• Confirming an infestation Identifying all infested areas to determine treatment tactics
  • Verifying that an infestation has been eliminated
  • The extent of the infestation (low-level infestations are typically more difficult and time consuming to inspect than are widespread, heavy infestations).

An initial bed bug inspection should include at a minimum:

  • Carefully inspecting sheets, pillowcases, and other bed linens, mattresses, box springs, bed frames and headboards by checking all seams, piping, straps, and other hiding places for live bed bugs, cast skins, fecal staining, and eggs.
  • Looking for evidence of bed bugs in cracks, crevices, and other typical bed bug hiding places near the beds, and areas where people have reported seeing bed bugs or being bitten.
  • In addition, inspections may include, depending on the site, and if necessary.

Such things as:

  • Inspecting inside and underneath furniture, including the removal of drawers from dressers and other items.
  • Inspecting behind pictures, wall hangings, and drapes.
  • Lifting the edge of carpeting and inspecting behind baseboards in suspected areas.
  • Inspecting for bed bugs on, under, and inside upholstered furniture.
  • Further investigation of any site where bed bug fecal material is observed.

Inspection outside the Bedroom:

  • Bed bug inspection should include areas outside of bedrooms where people spend time resting.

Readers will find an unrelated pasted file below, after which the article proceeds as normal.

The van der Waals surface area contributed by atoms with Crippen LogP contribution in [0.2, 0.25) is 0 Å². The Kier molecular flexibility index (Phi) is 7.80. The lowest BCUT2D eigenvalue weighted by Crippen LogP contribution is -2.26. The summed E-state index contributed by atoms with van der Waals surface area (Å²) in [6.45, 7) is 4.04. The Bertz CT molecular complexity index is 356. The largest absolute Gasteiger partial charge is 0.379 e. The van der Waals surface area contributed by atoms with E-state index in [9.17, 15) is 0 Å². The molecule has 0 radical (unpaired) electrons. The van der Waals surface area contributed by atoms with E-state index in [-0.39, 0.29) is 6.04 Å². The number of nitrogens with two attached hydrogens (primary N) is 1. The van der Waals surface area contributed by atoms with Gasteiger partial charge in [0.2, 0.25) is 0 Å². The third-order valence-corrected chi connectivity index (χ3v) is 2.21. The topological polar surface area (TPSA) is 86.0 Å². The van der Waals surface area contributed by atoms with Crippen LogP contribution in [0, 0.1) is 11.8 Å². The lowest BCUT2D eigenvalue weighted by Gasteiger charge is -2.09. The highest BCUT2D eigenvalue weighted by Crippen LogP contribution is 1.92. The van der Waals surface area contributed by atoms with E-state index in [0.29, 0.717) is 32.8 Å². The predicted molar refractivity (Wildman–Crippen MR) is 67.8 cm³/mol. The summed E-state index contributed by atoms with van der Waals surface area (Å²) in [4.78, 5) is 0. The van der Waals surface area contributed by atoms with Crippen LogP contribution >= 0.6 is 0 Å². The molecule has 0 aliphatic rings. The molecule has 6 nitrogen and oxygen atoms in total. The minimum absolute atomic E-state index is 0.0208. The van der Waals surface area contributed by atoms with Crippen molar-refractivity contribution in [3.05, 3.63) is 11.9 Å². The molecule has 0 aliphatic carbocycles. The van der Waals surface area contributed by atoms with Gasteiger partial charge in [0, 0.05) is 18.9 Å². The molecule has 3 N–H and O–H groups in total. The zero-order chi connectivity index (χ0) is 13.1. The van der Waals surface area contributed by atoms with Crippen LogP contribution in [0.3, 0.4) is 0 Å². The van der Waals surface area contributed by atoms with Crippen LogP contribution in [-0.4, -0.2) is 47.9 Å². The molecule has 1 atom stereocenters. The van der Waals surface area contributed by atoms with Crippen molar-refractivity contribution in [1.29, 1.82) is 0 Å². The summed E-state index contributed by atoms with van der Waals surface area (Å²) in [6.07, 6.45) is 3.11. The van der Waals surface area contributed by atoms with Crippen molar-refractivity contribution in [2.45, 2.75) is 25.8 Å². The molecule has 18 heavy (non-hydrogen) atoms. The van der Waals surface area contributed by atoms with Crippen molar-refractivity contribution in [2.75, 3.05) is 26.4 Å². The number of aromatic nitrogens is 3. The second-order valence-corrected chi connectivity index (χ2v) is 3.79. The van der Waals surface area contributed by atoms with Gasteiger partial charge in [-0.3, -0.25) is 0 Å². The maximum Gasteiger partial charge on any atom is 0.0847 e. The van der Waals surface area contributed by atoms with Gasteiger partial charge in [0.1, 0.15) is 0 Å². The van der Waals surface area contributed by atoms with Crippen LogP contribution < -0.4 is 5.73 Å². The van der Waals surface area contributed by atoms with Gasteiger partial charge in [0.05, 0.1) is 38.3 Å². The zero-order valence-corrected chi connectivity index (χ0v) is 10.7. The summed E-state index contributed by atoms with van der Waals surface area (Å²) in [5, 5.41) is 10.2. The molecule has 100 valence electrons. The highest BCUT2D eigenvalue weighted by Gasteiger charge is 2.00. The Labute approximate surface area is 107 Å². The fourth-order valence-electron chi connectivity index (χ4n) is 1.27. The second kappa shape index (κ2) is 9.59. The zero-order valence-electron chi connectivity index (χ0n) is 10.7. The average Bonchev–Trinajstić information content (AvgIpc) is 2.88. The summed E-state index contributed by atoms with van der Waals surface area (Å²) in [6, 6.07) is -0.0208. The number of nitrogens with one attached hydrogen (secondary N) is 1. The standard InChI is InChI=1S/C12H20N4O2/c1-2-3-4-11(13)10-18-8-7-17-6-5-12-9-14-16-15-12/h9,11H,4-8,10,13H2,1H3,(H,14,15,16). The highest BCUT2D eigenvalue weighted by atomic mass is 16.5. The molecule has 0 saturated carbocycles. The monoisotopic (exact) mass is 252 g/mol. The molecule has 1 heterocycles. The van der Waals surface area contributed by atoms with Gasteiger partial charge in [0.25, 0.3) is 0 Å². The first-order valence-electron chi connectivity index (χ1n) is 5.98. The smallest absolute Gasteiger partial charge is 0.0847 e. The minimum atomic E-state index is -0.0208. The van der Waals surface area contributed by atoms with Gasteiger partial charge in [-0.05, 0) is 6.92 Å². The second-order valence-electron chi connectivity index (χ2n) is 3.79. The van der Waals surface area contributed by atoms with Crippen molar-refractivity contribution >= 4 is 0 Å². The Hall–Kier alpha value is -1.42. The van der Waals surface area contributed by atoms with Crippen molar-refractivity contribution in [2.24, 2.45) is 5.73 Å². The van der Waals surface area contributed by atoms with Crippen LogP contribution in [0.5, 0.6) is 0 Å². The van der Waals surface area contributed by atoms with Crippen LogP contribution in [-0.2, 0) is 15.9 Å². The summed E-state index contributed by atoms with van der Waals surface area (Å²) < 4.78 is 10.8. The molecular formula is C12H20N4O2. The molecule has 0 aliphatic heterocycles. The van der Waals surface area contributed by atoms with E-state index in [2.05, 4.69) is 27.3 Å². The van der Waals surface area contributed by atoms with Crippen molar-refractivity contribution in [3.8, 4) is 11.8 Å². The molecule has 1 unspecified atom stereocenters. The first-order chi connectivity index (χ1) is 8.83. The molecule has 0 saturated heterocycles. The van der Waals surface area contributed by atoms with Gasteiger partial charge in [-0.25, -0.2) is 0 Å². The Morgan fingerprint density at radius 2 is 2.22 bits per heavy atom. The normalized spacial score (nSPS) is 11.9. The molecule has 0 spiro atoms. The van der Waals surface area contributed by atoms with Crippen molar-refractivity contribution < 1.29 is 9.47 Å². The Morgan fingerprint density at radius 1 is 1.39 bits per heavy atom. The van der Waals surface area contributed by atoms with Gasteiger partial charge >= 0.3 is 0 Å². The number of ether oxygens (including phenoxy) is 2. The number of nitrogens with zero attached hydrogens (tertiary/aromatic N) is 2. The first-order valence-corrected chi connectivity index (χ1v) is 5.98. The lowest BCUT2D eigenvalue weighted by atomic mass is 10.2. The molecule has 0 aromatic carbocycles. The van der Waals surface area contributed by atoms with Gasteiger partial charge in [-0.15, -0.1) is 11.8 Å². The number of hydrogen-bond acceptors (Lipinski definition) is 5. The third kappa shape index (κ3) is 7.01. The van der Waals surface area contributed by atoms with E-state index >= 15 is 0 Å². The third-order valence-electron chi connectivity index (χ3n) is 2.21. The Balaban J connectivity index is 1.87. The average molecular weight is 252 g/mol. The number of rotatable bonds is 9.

• In commercial settings, depending on the extent of the infestation,
  • inspections may be expanded to other areas which may include:
  • Laundry carts, laundry rooms, janitorial closets, and storage areas.
  • Common areas such as recreation rooms, break rooms, social centers, lounges, and waiting rooms where people congregate.
  • Obtain authorization to inspect rooms or apartment units next door, above, and below, the infested room(s).

In residential settings:

  • Inspect hallways, closets, storage boxes, pet beds/cages, desks, and other areas that may harbor bed bugs.
  • Inspect the living room, family room, and other non-sleeping areas.

The goals of a comprehensive bed bug inspection should be:

  • To determine if treatment is necessary.
  • To identify special considerations such as the presence of ill residents, pets, or young children.
  • To determine the best methods of control and estimate the amount of labor that will be needed.

Top 5 Bed bug Myths

Myth 1: You can’t see a bed bug.
Reality: You should be able to see adult bed bugs, nymphs and eggs with your naked eye.

Myth 2: Bed bugs live in dirty places.
Reality: Bed bugs are not attracted to dirt and grime; they are attracted to warmth, blood and carbon dioxide. However, clutter offers more hiding spots.

Myth 3: Bed bugs transmit diseases.
Reality: There are no cases that indicate bed bugs pass diseases from one host to another. Lab tests have shown that it is unlikely that the insect is capable of infecting its host.

Myth 4: Bed bugs won’t come out if the room is brightly lit.
Reality: While bed bugs prefer darkness, keeping the light on at night won’t deter these pests from biting you.

Myth 5: Pesticide applications alone will easily eliminate bed bug infestations.
Reality: Bed bug control can only be maintained through a comprehensive treatment strategy that incorporates a variety of techniques and vigilant monitoring. Proper use of pesticides may be one component of the strategy, but will not eliminate bed bugs alone. In addition, bed bugs populations in different geographic areas of the country have developed resistance to many insecticides. If you’re dealing with a resistant population, some products and application methods may only serve to make the problem worse. It is a good idea to consult a qualified pest management professional if you have bed bugs in your home.


Bed Bugs FAQs


What are bed bugs?